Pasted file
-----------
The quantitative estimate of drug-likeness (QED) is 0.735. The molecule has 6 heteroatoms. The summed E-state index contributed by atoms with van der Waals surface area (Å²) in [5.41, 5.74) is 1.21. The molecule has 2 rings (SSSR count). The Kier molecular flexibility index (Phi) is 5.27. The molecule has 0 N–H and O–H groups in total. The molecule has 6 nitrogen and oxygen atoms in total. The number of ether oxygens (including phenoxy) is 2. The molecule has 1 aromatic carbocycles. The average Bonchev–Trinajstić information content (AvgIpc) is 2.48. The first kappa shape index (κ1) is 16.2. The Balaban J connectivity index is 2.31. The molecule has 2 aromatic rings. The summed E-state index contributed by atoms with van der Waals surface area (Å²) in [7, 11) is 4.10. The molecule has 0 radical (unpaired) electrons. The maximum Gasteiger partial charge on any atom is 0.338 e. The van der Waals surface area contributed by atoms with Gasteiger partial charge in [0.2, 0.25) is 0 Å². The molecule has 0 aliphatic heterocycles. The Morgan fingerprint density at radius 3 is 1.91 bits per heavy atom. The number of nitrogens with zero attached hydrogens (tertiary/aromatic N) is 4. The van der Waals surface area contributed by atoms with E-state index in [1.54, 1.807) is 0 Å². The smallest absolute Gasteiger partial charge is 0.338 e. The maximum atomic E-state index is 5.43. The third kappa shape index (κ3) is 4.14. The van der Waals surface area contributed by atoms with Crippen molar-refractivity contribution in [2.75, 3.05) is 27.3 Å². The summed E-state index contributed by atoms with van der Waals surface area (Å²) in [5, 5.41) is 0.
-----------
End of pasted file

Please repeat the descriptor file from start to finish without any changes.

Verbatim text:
The quantitative estimate of drug-likeness (QED) is 0.735. The molecule has 6 heteroatoms. The summed E-state index contributed by atoms with van der Waals surface area (Å²) in [5.41, 5.74) is 1.21. The molecule has 2 rings (SSSR count). The Kier molecular flexibility index (Phi) is 5.27. The molecule has 0 N–H and O–H groups in total. The molecule has 6 nitrogen and oxygen atoms in total. The number of ether oxygens (including phenoxy) is 2. The molecule has 1 aromatic carbocycles. The average Bonchev–Trinajstić information content (AvgIpc) is 2.48. The first kappa shape index (κ1) is 16.2. The Balaban J connectivity index is 2.31. The molecule has 2 aromatic rings. The summed E-state index contributed by atoms with van der Waals surface area (Å²) in [7, 11) is 4.10. The molecule has 0 radical (unpaired) electrons. The maximum Gasteiger partial charge on any atom is 0.338 e. The van der Waals surface area contributed by atoms with Gasteiger partial charge in [0.2, 0.25) is 0 Å². The molecule has 0 aliphatic heterocycles. The Morgan fingerprint density at radius 3 is 1.91 bits per heavy atom. The number of nitrogens with zero attached hydrogens (tertiary/aromatic N) is 4. The van der Waals surface area contributed by atoms with E-state index in [1.54, 1.807) is 0 Å². The smallest absolute Gasteiger partial charge is 0.338 e. The maximum atomic E-state index is 5.43. The third kappa shape index (κ3) is 4.14. The van der Waals surface area contributed by atoms with Crippen molar-refractivity contribution in [2.75, 3.05) is 27.3 Å². The summed E-state index contributed by atoms with van der Waals surface area (Å²) in [5, 5.41) is 0.